On a previous trip, to India, he met a 20-year-old victim of trafficking who had learned to be a seamstress, returned to her village with a sewing machine and had done so well that she was running a rice processing business and was being paid by local farmers.
But for every instance of success, there are countless horror stories. Even girls who are not trafficked must cope with the caste system in Nepal, which dictates which families can succeed and which families are forbidden to better themselves.
"One girl I do remember," Korengel said. "I met her at a school in Nepal. The teachers had asked this group of children to perform for us -- perform a poem or sing a song. This one girl sang a song about, 'You Can't Drink the Water.' She was of the lowest caste. Therefore, if she drank the water, those below her could not drink the water. Even though it was a school for at-risk children, she was still somewhat shunned because she was in that lowest caste."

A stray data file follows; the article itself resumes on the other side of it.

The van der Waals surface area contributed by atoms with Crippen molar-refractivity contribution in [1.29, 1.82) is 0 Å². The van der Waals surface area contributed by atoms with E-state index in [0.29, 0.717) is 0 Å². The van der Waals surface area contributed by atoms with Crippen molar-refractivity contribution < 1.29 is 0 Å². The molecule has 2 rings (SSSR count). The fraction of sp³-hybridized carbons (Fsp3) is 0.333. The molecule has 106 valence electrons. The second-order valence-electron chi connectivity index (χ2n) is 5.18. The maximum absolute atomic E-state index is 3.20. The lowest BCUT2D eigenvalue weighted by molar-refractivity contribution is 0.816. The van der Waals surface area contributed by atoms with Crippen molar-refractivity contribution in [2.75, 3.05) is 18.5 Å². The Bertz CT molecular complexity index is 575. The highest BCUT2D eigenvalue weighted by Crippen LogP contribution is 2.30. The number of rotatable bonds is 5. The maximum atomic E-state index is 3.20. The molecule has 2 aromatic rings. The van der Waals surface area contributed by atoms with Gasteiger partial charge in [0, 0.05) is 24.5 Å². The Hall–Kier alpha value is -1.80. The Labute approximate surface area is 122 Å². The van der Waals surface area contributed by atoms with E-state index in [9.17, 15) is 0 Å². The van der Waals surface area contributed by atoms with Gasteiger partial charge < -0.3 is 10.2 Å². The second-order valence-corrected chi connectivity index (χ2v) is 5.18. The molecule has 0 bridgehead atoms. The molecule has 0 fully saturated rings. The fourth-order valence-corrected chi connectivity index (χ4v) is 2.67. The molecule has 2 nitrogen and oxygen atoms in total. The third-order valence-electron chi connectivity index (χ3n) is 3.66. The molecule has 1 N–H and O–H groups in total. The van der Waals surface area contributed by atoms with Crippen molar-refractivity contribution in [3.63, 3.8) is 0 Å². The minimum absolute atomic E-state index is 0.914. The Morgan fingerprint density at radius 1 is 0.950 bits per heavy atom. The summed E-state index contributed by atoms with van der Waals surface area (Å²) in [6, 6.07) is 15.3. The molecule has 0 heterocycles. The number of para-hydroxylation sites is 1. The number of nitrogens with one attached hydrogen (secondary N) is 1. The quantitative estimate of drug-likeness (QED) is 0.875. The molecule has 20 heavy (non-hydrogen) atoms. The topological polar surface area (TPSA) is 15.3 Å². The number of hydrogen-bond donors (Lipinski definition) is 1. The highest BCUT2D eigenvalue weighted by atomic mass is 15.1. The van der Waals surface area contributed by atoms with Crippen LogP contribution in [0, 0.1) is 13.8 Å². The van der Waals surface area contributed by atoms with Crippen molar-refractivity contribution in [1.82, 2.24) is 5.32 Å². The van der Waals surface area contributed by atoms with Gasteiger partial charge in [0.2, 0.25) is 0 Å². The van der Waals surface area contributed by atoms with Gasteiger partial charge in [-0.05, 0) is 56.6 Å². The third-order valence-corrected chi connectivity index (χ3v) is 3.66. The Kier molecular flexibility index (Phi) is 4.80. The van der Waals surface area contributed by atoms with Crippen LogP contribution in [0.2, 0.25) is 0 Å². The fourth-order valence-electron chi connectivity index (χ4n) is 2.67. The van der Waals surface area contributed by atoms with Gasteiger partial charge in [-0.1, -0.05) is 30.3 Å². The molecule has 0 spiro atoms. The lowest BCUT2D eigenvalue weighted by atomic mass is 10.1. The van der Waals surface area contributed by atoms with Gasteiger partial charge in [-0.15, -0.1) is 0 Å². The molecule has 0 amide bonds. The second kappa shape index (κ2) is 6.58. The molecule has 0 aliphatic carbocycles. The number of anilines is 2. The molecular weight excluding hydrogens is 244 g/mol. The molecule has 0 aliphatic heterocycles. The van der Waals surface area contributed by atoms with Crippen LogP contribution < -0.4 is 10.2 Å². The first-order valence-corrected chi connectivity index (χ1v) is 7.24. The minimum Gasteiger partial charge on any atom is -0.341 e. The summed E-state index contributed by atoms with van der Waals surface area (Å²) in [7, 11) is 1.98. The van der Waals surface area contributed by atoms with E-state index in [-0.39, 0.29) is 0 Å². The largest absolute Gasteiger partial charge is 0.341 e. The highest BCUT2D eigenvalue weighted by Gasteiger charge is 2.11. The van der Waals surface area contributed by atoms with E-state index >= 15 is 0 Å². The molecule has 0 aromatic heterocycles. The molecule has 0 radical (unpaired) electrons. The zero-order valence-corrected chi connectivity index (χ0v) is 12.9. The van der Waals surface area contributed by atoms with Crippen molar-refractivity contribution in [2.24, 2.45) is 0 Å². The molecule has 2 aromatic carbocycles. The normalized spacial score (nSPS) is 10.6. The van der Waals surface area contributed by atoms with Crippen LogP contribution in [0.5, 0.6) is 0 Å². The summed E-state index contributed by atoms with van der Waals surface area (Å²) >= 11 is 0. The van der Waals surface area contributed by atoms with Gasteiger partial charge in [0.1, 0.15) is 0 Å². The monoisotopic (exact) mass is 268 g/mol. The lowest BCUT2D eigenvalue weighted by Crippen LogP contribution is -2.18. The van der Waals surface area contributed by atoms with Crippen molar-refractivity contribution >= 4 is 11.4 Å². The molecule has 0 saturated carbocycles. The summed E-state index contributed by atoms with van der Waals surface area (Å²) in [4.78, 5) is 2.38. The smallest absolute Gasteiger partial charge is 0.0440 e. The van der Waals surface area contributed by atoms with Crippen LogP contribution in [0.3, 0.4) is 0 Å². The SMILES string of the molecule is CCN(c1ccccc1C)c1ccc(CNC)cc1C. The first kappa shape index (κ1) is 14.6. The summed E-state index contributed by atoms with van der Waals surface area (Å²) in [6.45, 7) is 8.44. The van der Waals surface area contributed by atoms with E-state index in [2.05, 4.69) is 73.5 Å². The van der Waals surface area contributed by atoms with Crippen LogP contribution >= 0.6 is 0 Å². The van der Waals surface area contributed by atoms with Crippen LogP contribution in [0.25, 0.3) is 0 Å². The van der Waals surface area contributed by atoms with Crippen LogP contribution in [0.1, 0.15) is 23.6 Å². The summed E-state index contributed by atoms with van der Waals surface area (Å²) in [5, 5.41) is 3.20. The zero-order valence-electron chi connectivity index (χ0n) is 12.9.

Korengel was a favorite visitor for the young children, nearly all of whom lack a positive male role model in their lives.
"I come back from these trips certainly hopeful that we'll be able to do something," he said of the Rotary involvement in Asha Nepal. Evaluations are still ongoing. "I'm a realist," he said. "You can't do everything. But you can make some changes. You can touch a lot of lives, but if we change one for the better, then we've made an impact."